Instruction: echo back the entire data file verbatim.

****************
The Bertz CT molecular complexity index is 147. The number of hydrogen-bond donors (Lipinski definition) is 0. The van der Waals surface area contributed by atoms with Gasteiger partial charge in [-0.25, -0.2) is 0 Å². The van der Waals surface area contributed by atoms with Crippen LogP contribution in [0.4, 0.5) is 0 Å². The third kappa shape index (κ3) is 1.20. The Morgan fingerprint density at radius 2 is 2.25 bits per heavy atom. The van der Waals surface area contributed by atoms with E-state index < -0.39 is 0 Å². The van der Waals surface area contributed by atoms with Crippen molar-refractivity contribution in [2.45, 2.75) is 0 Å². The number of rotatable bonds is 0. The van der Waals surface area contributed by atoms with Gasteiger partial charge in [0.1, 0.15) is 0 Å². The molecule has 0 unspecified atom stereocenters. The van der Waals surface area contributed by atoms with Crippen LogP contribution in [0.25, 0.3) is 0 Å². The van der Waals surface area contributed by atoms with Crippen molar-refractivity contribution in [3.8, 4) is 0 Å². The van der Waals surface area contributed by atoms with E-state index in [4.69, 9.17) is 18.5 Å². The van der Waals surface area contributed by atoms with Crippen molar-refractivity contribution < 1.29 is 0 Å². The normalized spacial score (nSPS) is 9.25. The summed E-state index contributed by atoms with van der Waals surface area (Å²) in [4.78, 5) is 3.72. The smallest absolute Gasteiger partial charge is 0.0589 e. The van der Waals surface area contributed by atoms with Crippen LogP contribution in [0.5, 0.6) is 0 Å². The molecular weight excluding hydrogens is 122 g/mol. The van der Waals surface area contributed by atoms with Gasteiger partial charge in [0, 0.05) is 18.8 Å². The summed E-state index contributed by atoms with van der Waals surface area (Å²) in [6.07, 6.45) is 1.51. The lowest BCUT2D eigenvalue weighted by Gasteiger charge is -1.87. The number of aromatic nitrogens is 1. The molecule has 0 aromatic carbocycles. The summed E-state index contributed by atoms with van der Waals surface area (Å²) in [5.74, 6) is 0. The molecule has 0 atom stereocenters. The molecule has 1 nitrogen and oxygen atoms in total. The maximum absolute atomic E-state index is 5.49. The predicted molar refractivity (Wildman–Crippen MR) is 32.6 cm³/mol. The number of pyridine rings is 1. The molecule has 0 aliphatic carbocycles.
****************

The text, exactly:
The Bertz CT molecular complexity index is 147. The number of hydrogen-bond donors (Lipinski definition) is 0. The van der Waals surface area contributed by atoms with Gasteiger partial charge in [-0.25, -0.2) is 0 Å². The van der Waals surface area contributed by atoms with Crippen LogP contribution in [0.4, 0.5) is 0 Å². The third kappa shape index (κ3) is 1.20. The Morgan fingerprint density at radius 2 is 2.25 bits per heavy atom. The van der Waals surface area contributed by atoms with E-state index < -0.39 is 0 Å². The van der Waals surface area contributed by atoms with Crippen molar-refractivity contribution in [2.45, 2.75) is 0 Å². The number of rotatable bonds is 0. The van der Waals surface area contributed by atoms with Gasteiger partial charge in [0.1, 0.15) is 0 Å². The molecule has 0 unspecified atom stereocenters. The van der Waals surface area contributed by atoms with Crippen LogP contribution in [0.25, 0.3) is 0 Å². The van der Waals surface area contributed by atoms with Crippen molar-refractivity contribution in [3.8, 4) is 0 Å². The van der Waals surface area contributed by atoms with E-state index in [4.69, 9.17) is 18.5 Å². The van der Waals surface area contributed by atoms with Crippen molar-refractivity contribution < 1.29 is 0 Å². The normalized spacial score (nSPS) is 9.25. The summed E-state index contributed by atoms with van der Waals surface area (Å²) in [4.78, 5) is 3.72. The smallest absolute Gasteiger partial charge is 0.0589 e. The van der Waals surface area contributed by atoms with Crippen LogP contribution in [0.5, 0.6) is 0 Å². The molecular weight excluding hydrogens is 122 g/mol. The van der Waals surface area contributed by atoms with Gasteiger partial charge in [0, 0.05) is 18.8 Å². The summed E-state index contributed by atoms with van der Waals surface area (Å²) in [6.07, 6.45) is 1.51. The lowest BCUT2D eigenvalue weighted by Gasteiger charge is -1.87. The number of aromatic nitrogens is 1. The molecule has 0 aromatic carbocycles. The summed E-state index contributed by atoms with van der Waals surface area (Å²) in [5.74, 6) is 0. The molecule has 0 atom stereocenters. The molecule has 1 nitrogen and oxygen atoms in total. The maximum absolute atomic E-state index is 5.49. The predicted molar refractivity (Wildman–Crippen MR) is 32.6 cm³/mol. The number of pyridine rings is 1. The molecule has 0 aliphatic carbocycles.